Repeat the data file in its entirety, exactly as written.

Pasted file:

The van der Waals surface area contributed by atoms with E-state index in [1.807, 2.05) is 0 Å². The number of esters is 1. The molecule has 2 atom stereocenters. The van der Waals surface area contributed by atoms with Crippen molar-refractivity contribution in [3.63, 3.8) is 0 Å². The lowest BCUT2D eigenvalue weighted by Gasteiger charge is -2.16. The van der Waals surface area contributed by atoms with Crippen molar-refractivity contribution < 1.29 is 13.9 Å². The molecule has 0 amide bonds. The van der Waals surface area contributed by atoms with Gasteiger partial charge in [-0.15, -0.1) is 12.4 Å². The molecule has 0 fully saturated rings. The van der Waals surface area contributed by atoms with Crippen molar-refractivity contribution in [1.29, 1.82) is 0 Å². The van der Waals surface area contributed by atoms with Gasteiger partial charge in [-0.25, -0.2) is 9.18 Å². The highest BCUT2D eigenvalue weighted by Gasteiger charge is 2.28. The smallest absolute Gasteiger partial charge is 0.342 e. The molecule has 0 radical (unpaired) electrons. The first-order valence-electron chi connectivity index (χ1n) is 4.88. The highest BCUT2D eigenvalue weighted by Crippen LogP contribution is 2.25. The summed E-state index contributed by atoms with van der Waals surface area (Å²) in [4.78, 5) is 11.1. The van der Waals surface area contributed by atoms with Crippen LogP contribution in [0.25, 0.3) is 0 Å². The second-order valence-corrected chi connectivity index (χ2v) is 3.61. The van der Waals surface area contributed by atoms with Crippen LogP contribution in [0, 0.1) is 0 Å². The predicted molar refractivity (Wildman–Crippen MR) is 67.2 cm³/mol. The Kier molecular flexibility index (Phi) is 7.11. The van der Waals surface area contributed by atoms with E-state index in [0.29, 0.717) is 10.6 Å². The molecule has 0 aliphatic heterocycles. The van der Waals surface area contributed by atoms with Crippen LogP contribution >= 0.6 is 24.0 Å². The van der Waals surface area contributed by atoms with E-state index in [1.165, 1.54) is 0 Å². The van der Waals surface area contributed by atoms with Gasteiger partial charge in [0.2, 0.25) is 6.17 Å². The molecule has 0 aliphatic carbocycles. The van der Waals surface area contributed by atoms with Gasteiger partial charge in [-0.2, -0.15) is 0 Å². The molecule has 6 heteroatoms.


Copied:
The van der Waals surface area contributed by atoms with E-state index in [1.807, 2.05) is 0 Å². The number of esters is 1. The molecule has 2 atom stereocenters. The van der Waals surface area contributed by atoms with Crippen molar-refractivity contribution in [3.63, 3.8) is 0 Å². The lowest BCUT2D eigenvalue weighted by Gasteiger charge is -2.16. The van der Waals surface area contributed by atoms with Crippen molar-refractivity contribution < 1.29 is 13.9 Å². The molecule has 0 amide bonds. The van der Waals surface area contributed by atoms with Gasteiger partial charge in [-0.15, -0.1) is 12.4 Å². The molecule has 0 fully saturated rings. The van der Waals surface area contributed by atoms with Crippen molar-refractivity contribution in [1.29, 1.82) is 0 Å². The van der Waals surface area contributed by atoms with Gasteiger partial charge in [-0.25, -0.2) is 9.18 Å². The highest BCUT2D eigenvalue weighted by Gasteiger charge is 2.28. The smallest absolute Gasteiger partial charge is 0.342 e. The molecule has 0 radical (unpaired) electrons. The first-order valence-electron chi connectivity index (χ1n) is 4.88. The highest BCUT2D eigenvalue weighted by Crippen LogP contribution is 2.25. The summed E-state index contributed by atoms with van der Waals surface area (Å²) in [4.78, 5) is 11.1. The van der Waals surface area contributed by atoms with Crippen LogP contribution in [0.25, 0.3) is 0 Å². The second-order valence-corrected chi connectivity index (χ2v) is 3.61. The van der Waals surface area contributed by atoms with Crippen LogP contribution in [0, 0.1) is 0 Å². The predicted molar refractivity (Wildman–Crippen MR) is 67.2 cm³/mol. The Kier molecular flexibility index (Phi) is 7.11. The van der Waals surface area contributed by atoms with E-state index in [0.29, 0.717) is 10.6 Å². The molecule has 0 aliphatic heterocycles. The van der Waals surface area contributed by atoms with Crippen LogP contribution >= 0.6 is 24.0 Å². The van der Waals surface area contributed by atoms with E-state index in [1.165, 1.54) is 0 Å². The van der Waals surface area contributed by atoms with Gasteiger partial charge in [0.2, 0.25) is 6.17 Å². The molecule has 0 aliphatic carbocycles. The van der Waals surface area contributed by atoms with Gasteiger partial charge in [-0.2, -0.15) is 0 Å². The molecule has 6 heteroatoms.